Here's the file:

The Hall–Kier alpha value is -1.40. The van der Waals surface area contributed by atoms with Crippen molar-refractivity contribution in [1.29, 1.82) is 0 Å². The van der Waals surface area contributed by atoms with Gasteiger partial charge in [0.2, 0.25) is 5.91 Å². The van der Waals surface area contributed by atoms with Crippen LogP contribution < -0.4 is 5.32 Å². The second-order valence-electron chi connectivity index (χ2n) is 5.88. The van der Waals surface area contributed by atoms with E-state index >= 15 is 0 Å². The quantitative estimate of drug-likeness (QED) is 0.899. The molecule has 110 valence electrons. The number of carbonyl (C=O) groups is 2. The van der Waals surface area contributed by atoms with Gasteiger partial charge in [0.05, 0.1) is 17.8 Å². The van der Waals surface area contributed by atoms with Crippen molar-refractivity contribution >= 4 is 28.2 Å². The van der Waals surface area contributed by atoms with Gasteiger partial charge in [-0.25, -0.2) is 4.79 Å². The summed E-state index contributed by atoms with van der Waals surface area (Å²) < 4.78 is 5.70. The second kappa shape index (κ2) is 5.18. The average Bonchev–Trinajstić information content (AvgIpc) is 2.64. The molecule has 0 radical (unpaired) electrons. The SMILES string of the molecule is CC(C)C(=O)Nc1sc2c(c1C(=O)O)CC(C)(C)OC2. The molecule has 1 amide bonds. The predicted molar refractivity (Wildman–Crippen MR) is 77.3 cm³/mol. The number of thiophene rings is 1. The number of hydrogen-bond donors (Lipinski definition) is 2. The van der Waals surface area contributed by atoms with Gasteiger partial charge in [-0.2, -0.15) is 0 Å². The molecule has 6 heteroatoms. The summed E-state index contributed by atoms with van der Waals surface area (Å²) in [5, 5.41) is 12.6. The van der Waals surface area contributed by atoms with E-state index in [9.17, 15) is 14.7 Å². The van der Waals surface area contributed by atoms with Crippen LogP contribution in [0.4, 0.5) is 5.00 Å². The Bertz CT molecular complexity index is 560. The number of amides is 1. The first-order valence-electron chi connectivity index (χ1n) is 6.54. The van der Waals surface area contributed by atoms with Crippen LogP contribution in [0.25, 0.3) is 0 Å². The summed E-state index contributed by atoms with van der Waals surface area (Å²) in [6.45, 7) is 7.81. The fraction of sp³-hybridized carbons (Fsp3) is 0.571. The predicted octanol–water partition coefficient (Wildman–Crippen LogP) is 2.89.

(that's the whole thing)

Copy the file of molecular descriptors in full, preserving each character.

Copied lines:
The Hall–Kier alpha value is -1.40. The van der Waals surface area contributed by atoms with Crippen molar-refractivity contribution in [1.29, 1.82) is 0 Å². The van der Waals surface area contributed by atoms with Gasteiger partial charge in [0.2, 0.25) is 5.91 Å². The van der Waals surface area contributed by atoms with Crippen LogP contribution < -0.4 is 5.32 Å². The second-order valence-electron chi connectivity index (χ2n) is 5.88. The van der Waals surface area contributed by atoms with E-state index >= 15 is 0 Å². The quantitative estimate of drug-likeness (QED) is 0.899. The molecule has 110 valence electrons. The number of carbonyl (C=O) groups is 2. The van der Waals surface area contributed by atoms with Gasteiger partial charge in [0.05, 0.1) is 17.8 Å². The van der Waals surface area contributed by atoms with Crippen molar-refractivity contribution >= 4 is 28.2 Å². The van der Waals surface area contributed by atoms with Gasteiger partial charge in [-0.25, -0.2) is 4.79 Å². The summed E-state index contributed by atoms with van der Waals surface area (Å²) < 4.78 is 5.70. The second kappa shape index (κ2) is 5.18. The average Bonchev–Trinajstić information content (AvgIpc) is 2.64. The molecule has 0 radical (unpaired) electrons. The SMILES string of the molecule is CC(C)C(=O)Nc1sc2c(c1C(=O)O)CC(C)(C)OC2. The molecule has 1 amide bonds. The predicted molar refractivity (Wildman–Crippen MR) is 77.3 cm³/mol. The number of thiophene rings is 1. The number of hydrogen-bond donors (Lipinski definition) is 2. The van der Waals surface area contributed by atoms with Gasteiger partial charge in [-0.2, -0.15) is 0 Å². The molecule has 6 heteroatoms. The summed E-state index contributed by atoms with van der Waals surface area (Å²) in [5, 5.41) is 12.6. The van der Waals surface area contributed by atoms with E-state index in [9.17, 15) is 14.7 Å². The van der Waals surface area contributed by atoms with Crippen LogP contribution in [0.4, 0.5) is 5.00 Å². The Bertz CT molecular complexity index is 560. The number of amides is 1. The first-order valence-electron chi connectivity index (χ1n) is 6.54. The van der Waals surface area contributed by atoms with Crippen LogP contribution in [0.25, 0.3) is 0 Å². The summed E-state index contributed by atoms with van der Waals surface area (Å²) in [6.45, 7) is 7.81. The fraction of sp³-hybridized carbons (Fsp3) is 0.571. The predicted octanol–water partition coefficient (Wildman–Crippen LogP) is 2.89.